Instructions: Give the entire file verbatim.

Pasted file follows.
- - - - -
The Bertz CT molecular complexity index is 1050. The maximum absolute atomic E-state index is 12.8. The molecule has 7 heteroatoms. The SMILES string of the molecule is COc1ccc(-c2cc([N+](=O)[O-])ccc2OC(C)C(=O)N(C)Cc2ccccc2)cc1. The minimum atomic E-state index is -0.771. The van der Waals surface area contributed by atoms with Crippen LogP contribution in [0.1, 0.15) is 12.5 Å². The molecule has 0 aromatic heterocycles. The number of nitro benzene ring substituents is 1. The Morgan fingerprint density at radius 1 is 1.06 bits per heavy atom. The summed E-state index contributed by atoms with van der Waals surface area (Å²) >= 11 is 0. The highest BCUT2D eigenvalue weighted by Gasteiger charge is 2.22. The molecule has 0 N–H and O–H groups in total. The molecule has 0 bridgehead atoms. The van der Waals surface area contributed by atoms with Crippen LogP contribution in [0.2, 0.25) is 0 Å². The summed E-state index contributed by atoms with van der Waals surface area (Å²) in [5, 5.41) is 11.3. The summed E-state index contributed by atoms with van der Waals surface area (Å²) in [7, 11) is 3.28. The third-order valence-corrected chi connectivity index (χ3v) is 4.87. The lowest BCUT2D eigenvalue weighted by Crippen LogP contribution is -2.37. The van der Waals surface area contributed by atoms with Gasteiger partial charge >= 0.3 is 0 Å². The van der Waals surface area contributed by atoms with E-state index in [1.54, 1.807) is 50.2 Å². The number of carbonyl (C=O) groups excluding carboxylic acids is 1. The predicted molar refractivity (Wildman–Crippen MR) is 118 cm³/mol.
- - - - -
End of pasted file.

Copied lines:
The Bertz CT molecular complexity index is 1050. The maximum absolute atomic E-state index is 12.8. The molecule has 7 heteroatoms. The SMILES string of the molecule is COc1ccc(-c2cc([N+](=O)[O-])ccc2OC(C)C(=O)N(C)Cc2ccccc2)cc1. The minimum atomic E-state index is -0.771. The van der Waals surface area contributed by atoms with Crippen LogP contribution in [0.1, 0.15) is 12.5 Å². The molecule has 0 aromatic heterocycles. The number of nitro benzene ring substituents is 1. The Morgan fingerprint density at radius 1 is 1.06 bits per heavy atom. The summed E-state index contributed by atoms with van der Waals surface area (Å²) >= 11 is 0. The highest BCUT2D eigenvalue weighted by Gasteiger charge is 2.22. The molecule has 0 N–H and O–H groups in total. The molecule has 0 bridgehead atoms. The van der Waals surface area contributed by atoms with Crippen LogP contribution in [0.2, 0.25) is 0 Å². The summed E-state index contributed by atoms with van der Waals surface area (Å²) in [5, 5.41) is 11.3. The summed E-state index contributed by atoms with van der Waals surface area (Å²) in [7, 11) is 3.28. The third-order valence-corrected chi connectivity index (χ3v) is 4.87. The lowest BCUT2D eigenvalue weighted by Crippen LogP contribution is -2.37. The van der Waals surface area contributed by atoms with Gasteiger partial charge >= 0.3 is 0 Å². The van der Waals surface area contributed by atoms with E-state index in [1.54, 1.807) is 50.2 Å². The number of carbonyl (C=O) groups excluding carboxylic acids is 1. The predicted molar refractivity (Wildman–Crippen MR) is 118 cm³/mol.